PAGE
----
This section specifies the process for identifying a project baseline as required under paragraph 106 (4) (f) of the Act. The baseline for a project is estimated to be zero. This is because under grazing, pasture management, cropping or settlement, regrowth is assumed to be suppressed, and under nature conservation or no use, where regrowth has not already occurred over a five year period, conditions are assumed to prevent natural regrowth.

 


 

Division 3.2                Calculations

This Division includes a detailed description of the formulas used for calculating net greenhouse gas abatement for the project area.

To calculate abatement, project proponents must undertake the following steps:

1.      Determine the initial carbon stock for each CEA. For projects commencing from the date the project is declared an eligible offsets project, the initial carbon stock is taken to be zero. For projects established prior to the date the project is declared an eligible offsets project, the initial carbon stock is the carbon stock at the date the declaration of the eligible offsets project takes effect. The RMT must be used to determine this amount.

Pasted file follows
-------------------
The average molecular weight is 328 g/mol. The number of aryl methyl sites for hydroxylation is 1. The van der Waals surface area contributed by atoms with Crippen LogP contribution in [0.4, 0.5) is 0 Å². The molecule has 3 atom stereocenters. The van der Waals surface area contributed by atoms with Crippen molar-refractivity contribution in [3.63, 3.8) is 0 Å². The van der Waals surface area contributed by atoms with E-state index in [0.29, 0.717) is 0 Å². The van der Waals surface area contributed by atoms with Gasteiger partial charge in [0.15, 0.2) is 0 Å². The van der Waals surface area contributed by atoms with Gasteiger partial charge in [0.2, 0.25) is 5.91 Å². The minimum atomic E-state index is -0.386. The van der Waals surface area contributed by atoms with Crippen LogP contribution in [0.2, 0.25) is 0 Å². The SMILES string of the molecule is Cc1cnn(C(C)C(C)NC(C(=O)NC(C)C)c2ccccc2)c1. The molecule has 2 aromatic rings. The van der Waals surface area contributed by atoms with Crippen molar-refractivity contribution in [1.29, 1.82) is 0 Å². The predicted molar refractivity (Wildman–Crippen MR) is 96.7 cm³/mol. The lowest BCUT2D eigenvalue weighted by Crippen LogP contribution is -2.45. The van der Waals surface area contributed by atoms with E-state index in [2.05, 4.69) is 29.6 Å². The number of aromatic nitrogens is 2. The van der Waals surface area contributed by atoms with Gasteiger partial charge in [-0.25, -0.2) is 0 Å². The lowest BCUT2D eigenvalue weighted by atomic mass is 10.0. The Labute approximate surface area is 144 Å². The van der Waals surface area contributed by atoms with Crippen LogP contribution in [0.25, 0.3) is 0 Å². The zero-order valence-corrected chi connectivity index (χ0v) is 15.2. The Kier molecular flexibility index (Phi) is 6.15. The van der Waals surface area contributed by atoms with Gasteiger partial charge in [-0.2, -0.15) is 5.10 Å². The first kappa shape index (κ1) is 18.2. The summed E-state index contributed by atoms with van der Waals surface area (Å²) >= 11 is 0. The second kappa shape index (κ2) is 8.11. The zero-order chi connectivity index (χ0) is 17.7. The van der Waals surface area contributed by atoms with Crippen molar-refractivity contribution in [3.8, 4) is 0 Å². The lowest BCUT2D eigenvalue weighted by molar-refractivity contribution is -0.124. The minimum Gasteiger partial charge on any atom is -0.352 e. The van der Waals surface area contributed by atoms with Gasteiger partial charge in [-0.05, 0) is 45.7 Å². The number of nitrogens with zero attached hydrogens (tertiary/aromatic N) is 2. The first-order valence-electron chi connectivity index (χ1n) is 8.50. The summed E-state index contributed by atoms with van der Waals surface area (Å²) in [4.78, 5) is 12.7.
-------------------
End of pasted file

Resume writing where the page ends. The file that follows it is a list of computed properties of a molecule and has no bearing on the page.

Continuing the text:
2.      Sum the initial carbon stock for each CEA to determine the initial carbon stock for the project area.

3.      Use the RMT to calculate the carbon stock for the month ending the reporting period for each CEA.

4.      Sum the carbon stock at the end of the reporting period for all CEAs to obtain that for the project area.

5.      Determine the change in carbon stock in the project area from the growth of biomass since the previous report and convert this to the carbon dioxide equivalent.

6.      Use the RMT to calculate changes in carbon stock due to emissions from fire and calculate the emissions of methane and nitrous oxide.

7.      Collect data and calculate total emissions from fuel use.

8.      Subtract the carbon dioxide equivalent of total project emissions due to fire and fuel use from the carbon dioxide equivalent of the carbon stock change.